When officials in Uzbekistan announced a contest to crown the country’s best Internet cafe, Diyorbek, an owner of a thriving spot in Andijan, entered, and, believing his business fulfilled all the criteria, he gave himself a decent shot at winning. Apart from having a dozen workstations in three well-furnished rooms, he blocks access to all "political, religious and porno websites." In the end, Diyorbek’s bid fell short, but the mere fact the contest occurred last summer signaled to him that authorities are reassessing their relationship with cyberspace.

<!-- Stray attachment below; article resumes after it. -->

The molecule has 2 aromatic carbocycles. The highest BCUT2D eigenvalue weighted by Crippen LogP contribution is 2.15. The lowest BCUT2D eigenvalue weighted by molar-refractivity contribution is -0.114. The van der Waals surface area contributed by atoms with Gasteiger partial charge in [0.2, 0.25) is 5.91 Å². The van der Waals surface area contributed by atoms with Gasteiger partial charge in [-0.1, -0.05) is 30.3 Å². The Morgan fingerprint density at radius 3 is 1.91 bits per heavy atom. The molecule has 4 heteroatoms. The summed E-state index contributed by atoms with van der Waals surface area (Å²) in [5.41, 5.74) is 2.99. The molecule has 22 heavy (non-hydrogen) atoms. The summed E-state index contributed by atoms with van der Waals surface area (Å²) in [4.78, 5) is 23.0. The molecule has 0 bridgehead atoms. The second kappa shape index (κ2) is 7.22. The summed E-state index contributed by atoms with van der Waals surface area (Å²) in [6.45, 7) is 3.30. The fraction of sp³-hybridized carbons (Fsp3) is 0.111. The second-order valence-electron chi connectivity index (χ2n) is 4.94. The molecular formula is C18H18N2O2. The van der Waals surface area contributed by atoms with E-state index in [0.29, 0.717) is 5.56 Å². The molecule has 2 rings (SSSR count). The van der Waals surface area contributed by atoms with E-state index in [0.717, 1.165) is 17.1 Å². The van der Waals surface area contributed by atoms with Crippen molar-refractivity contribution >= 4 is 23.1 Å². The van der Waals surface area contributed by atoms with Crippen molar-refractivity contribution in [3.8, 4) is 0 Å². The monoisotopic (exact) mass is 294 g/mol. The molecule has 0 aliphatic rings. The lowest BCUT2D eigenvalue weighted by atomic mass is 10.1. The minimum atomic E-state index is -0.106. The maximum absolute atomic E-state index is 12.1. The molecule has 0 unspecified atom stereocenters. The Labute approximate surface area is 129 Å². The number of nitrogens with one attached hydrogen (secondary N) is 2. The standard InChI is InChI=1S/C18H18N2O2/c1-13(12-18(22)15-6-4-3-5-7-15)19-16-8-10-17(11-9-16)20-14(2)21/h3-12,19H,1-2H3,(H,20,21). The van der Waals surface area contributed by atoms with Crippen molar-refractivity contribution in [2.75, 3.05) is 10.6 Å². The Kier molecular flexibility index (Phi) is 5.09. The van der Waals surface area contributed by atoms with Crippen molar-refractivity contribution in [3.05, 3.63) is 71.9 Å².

Tashkent has earned a reputation for being an “Internet Enemy,” as the Paris-based watchdog Reporters Without Borders (RSF) puts it. More than 250 websites deemed unfriendly to the state are blocked inside the country. They are mostly opposition websites and foreign news outlets, including EurasiaNet.org, The New York Times and many Russian newspapers (even RSF’s webpage is blocked).
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